Kansas City crime scene investigator Michael Chou showed kindness to everyone, including people he helped put in jail.
Chou, 29, plucked hairs from suspects, stuck cotton swabs in their mouths and confiscated their clothes as evidence.
“And then they’d say, ‘Thank you,’” said co-worker Robert Blehm. “That’s how likable he was.”
Blehm was among hundreds of mourners who exchanged hugs and stories about Chou at his memorial service Wednesday at the police training academy in the Northland. Chou died early Saturday after a suspected drunken driver who was speeding plowed into Chou’s car as he pulled out of the crime lab parking lot at 66th Street and Troost Avenue. He had just finished his night shift.
Jackson County prosecutors charged the driver, Larneal D. Davis, 28, a convicted drug dealer, with involuntary manslaughter.
It wasn’t the first time Davis has been accused of killing someone. Prosecutors charged him with murder in connection with a 2004 shooting death of an innocent bystander, but they dismissed the case in 2010 after witnesses — most of whom had homicide convictions — refused to testify, prosecutors said.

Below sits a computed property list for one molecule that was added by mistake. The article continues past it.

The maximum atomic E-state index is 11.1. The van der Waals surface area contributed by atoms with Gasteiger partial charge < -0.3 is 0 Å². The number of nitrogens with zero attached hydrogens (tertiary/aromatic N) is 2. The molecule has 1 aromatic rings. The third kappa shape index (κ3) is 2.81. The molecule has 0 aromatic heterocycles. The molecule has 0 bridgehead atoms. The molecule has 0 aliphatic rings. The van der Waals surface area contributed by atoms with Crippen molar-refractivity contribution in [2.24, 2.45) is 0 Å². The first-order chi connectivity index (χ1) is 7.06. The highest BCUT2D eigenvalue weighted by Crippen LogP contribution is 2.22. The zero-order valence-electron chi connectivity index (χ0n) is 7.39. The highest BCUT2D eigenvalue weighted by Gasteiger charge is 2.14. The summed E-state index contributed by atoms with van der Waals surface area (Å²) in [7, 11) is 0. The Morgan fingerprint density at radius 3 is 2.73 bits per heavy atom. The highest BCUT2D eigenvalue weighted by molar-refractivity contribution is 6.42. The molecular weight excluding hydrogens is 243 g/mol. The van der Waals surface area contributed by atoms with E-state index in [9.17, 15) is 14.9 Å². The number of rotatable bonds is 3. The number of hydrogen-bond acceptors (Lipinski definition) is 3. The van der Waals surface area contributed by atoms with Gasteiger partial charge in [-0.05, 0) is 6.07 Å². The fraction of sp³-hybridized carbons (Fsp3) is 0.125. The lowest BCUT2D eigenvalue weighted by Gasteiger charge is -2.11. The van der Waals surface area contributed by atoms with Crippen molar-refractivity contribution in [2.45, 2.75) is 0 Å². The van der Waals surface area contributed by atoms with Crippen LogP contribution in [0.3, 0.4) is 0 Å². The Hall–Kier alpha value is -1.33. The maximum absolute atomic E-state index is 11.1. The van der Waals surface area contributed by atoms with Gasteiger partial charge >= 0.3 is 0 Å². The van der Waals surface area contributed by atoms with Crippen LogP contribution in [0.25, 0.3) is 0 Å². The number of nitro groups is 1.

Working for the Police Department was a childhood dream for Chou, said his relatives, who spoke to reporters before the memorial service. Chou earned a bachelor’s in molecular and cellular biology, a master’s in forensic science advanced investigations and was working toward his doctorate.
With his education, drive and work ethic, crime lab director Linda Netzel said, “he could have been running the place in 10 years.”
Instead, police escorted his casket to a funeral home Wednesday, where his remains were cremated. His relatives planned to take his remains back to his hometown of Naperville, Ill.
Chou was born in Taiwan and came to the U.S. when he was 6, according to his father, Andrew Chou. He came to Kansas City two years ago for the job opening at the crime lab.
A quick learner with a knack for details, he loved the challenges and unpredictability of the job, co-workers said.
Other agencies tried to recruit him, but he was fiercely loyal to Kansas City and had made treasured friendships, said his sister, Katherine Chou.
Michael Chou came from a close-knit family. He announced a few years ago that he wanted them to vacation together annually. He drew up the plans, and they took their first trip to Egypt.
“That was our first and last,” his father said, breaking down in tears.
After Michael died, his relatives found a list he had made of places he wanted to visit.
He checked off a few places last year, his sister said. But many remain.
“The places he wasn’t able to go, we’re going to go for him,” Katherine Chou said.